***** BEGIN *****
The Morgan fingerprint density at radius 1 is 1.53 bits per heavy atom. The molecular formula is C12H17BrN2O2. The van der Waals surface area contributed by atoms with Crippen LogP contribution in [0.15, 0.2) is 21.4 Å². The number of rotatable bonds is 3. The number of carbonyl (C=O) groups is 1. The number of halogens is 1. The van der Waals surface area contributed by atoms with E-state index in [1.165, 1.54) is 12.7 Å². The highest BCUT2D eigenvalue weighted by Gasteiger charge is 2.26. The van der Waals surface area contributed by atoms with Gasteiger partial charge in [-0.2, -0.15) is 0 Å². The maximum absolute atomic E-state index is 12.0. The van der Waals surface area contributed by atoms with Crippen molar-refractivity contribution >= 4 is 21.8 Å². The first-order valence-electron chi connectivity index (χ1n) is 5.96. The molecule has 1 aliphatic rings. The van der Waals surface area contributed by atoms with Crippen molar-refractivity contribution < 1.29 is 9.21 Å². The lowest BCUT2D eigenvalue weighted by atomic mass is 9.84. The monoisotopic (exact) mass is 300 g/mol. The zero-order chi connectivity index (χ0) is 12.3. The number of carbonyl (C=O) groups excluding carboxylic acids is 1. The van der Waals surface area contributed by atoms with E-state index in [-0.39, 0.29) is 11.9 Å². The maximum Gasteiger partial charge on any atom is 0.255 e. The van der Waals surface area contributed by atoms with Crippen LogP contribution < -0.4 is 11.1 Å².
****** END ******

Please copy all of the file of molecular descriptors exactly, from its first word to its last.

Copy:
The Morgan fingerprint density at radius 1 is 1.53 bits per heavy atom. The molecular formula is C12H17BrN2O2. The van der Waals surface area contributed by atoms with Crippen LogP contribution in [0.15, 0.2) is 21.4 Å². The number of rotatable bonds is 3. The number of carbonyl (C=O) groups is 1. The number of halogens is 1. The van der Waals surface area contributed by atoms with E-state index in [1.165, 1.54) is 12.7 Å². The highest BCUT2D eigenvalue weighted by Gasteiger charge is 2.26. The van der Waals surface area contributed by atoms with Gasteiger partial charge in [-0.2, -0.15) is 0 Å². The maximum absolute atomic E-state index is 12.0. The van der Waals surface area contributed by atoms with Crippen molar-refractivity contribution >= 4 is 21.8 Å². The first-order valence-electron chi connectivity index (χ1n) is 5.96. The molecule has 1 aliphatic rings. The van der Waals surface area contributed by atoms with Crippen molar-refractivity contribution < 1.29 is 9.21 Å². The lowest BCUT2D eigenvalue weighted by atomic mass is 9.84. The monoisotopic (exact) mass is 300 g/mol. The zero-order chi connectivity index (χ0) is 12.3. The number of carbonyl (C=O) groups excluding carboxylic acids is 1. The van der Waals surface area contributed by atoms with E-state index in [-0.39, 0.29) is 11.9 Å². The maximum Gasteiger partial charge on any atom is 0.255 e. The van der Waals surface area contributed by atoms with Crippen LogP contribution < -0.4 is 11.1 Å².